On April 6, the IU Student Government Election Commission announced the preliminary results for the 2021-22 IUSG student body president and vice president. This election was filled with contention, including more than 24 election complaints filed by the three campaigns running for executive office.
The Inspire IUSG campaign was disqualified April 6 after being found to have committed four election violations. Based on the preliminary results, Elevate for IUSG won the election with 2,699 votes and Legacy at IU finished second with 1,772 votes.
While this election cycle created more than 20 election complaints, it is remarkable to note the next IUSG president-elect is a Black student. Ky Freeman’s win is not just a win for the Black community but for other marginalized and underrepresented students on campus.
This election marks 10 years since the last Black IU student body president, Michael Coleman, was elected into office in 2010.
According to data released for the 2019-20 academic year, Black students make up less than 7% of the IU-Bloomington Campus. Minority students represent less than 25% of the campus. Having a student who identifies with multiple underrepresented identities as the next IUSG president is an achievement everyone should acknowledge as a point of progress for the university.
[Related: Read our student government coverage here.]
Freeman, alongside IU junior Madeleine Dederichs, said on Elevate’s social media accounts that they ran because they believe IUSG has fallen short of the values it champions, such as engaging with innovative groups on campus.
Among the list of plans Freeman ran on during his campaign, he plans to advocate to raise the campus minimum wage to $15 an hour and increase visibility, awareness, and presence of gender neutral restrooms.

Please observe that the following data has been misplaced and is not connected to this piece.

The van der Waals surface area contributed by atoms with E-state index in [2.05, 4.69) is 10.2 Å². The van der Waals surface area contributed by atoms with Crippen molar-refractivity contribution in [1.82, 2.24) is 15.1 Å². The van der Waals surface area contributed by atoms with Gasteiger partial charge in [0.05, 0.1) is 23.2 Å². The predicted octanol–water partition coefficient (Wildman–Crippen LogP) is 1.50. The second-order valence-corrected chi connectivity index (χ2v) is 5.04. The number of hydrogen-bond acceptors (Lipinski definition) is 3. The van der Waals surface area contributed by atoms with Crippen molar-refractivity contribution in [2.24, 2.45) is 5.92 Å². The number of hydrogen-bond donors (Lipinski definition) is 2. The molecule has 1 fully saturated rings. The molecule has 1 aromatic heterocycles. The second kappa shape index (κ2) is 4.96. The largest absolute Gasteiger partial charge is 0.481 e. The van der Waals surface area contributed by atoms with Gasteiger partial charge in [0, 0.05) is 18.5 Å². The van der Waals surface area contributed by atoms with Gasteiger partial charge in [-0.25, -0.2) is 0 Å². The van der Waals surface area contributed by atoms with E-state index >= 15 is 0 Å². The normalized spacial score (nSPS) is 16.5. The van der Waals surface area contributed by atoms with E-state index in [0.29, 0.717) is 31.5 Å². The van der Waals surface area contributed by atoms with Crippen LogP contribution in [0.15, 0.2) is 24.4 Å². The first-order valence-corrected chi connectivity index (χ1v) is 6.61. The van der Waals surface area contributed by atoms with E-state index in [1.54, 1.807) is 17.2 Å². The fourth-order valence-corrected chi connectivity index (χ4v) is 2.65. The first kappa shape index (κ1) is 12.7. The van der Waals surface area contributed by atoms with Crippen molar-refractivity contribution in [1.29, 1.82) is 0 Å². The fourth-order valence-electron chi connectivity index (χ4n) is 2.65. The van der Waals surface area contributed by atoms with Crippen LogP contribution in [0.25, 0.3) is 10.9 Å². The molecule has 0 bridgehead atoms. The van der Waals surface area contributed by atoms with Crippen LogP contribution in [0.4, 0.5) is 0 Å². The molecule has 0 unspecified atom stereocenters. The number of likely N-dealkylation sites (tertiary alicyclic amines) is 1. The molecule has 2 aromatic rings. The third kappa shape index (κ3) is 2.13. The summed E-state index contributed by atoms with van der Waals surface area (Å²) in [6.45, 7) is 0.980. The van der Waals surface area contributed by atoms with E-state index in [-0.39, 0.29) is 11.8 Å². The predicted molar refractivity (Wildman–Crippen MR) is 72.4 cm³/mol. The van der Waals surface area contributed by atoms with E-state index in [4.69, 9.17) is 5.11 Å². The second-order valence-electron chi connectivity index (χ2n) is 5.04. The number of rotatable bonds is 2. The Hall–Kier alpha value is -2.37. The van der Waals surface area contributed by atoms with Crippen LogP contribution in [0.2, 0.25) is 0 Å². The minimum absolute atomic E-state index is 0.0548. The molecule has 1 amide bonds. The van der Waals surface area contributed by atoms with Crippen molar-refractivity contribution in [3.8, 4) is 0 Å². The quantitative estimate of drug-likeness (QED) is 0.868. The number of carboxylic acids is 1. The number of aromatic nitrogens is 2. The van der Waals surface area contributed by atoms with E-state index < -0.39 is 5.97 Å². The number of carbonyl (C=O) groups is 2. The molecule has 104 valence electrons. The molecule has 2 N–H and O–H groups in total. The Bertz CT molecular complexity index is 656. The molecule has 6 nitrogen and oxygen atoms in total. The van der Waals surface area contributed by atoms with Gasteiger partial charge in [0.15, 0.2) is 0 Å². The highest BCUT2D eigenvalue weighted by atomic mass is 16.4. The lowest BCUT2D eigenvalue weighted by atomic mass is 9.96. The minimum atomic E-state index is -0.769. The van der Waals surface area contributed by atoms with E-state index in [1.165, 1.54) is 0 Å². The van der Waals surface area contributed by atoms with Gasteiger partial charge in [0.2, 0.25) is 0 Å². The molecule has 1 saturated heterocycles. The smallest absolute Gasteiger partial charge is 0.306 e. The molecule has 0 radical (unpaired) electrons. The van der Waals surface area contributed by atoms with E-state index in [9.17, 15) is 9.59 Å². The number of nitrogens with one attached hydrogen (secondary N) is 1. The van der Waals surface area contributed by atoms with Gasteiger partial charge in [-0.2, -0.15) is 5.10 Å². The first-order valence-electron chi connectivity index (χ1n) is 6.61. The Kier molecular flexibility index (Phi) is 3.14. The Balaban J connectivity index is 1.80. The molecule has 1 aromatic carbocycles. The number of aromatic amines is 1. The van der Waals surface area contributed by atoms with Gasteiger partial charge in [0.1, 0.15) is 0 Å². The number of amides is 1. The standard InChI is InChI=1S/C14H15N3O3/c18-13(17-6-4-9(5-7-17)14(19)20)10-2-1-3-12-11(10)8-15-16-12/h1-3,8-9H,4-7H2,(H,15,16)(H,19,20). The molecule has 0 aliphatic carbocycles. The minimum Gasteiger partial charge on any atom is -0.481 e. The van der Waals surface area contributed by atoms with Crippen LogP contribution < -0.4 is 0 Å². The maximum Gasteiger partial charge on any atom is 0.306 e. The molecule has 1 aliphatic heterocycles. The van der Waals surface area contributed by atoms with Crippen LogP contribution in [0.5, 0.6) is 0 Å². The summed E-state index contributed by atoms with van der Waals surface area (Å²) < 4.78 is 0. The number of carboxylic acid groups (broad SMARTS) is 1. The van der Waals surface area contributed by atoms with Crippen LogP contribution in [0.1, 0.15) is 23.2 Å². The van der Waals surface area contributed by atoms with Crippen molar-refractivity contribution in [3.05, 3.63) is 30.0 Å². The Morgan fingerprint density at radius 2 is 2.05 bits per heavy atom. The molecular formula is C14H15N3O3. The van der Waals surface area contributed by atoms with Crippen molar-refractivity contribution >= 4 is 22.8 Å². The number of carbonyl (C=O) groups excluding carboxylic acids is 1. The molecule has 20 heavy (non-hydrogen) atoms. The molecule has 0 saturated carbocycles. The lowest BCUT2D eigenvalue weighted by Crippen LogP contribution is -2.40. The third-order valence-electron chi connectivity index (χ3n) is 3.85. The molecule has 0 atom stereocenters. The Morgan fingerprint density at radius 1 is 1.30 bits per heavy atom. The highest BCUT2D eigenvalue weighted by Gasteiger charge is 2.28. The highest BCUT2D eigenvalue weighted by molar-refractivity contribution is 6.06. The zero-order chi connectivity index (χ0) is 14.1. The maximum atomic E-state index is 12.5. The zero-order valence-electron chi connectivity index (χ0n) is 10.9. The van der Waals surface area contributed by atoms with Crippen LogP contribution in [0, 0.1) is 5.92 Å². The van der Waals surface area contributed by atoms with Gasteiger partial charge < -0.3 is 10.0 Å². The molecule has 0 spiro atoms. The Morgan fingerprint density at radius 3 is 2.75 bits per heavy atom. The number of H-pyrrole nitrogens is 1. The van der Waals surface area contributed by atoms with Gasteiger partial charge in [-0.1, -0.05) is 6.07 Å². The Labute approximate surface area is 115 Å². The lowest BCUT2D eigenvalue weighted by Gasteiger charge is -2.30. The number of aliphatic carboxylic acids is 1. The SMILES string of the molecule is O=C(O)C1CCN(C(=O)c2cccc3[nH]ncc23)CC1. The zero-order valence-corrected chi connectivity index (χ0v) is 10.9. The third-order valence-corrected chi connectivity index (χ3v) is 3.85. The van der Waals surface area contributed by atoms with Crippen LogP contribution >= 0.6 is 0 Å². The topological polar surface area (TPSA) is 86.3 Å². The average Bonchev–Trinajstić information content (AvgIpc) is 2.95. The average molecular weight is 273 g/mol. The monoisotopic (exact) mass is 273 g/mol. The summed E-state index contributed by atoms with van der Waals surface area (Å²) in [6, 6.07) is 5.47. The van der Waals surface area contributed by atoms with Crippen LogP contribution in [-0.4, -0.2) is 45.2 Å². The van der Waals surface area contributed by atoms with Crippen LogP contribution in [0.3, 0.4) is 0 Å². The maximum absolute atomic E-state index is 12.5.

IU junior and IUSG congress representative Ashley Elane said it feels monumental for Freeman to have won the IUSG election.
“It means a lot to me,” Elane said. “I am happy that a minority student is now in this position that not only cares for minority students but other people as well.”
Elane said there is still work to be done at IU but believes the university is progressing.
“IU is moving in a direction that can help the students that come after us,” Elane said. “My time is almost up, and I hope whatever Ky does will help make minority students’ lives easier because it is really hard being here at IU as a minority student.”
Elane said she feels IUSG does not hold much power at the moment, but is hopeful for the progress the organization will make for students going forward.
“I hope other minority students coming into IU see the representation and see how hard we have been working and trying to bring them in, especially in a system that was not created for them,” Elane said.
While representation is a good thing, it is also important for individuals in a position of power to honor the needs of their constituents, Elane said. She said she believes Freeman and Dederichs have track records, such as aiding the Rainbow Coalitions’ initiatives and Freeman’s leadership within the Black Student Union, which display their dedication to advocating for all IU students.
The next step in the election process is for Freeman and Vice President-elect Madeleine Dederichs’ win to be confirmed by the IU Supreme Court.
While IU Student Government has been in existence for more than 100 years, this year's election has shown when students stand together, progress will come.
UPDATE: This article was updated to refelct that Elane is a member of the IUSG Congress.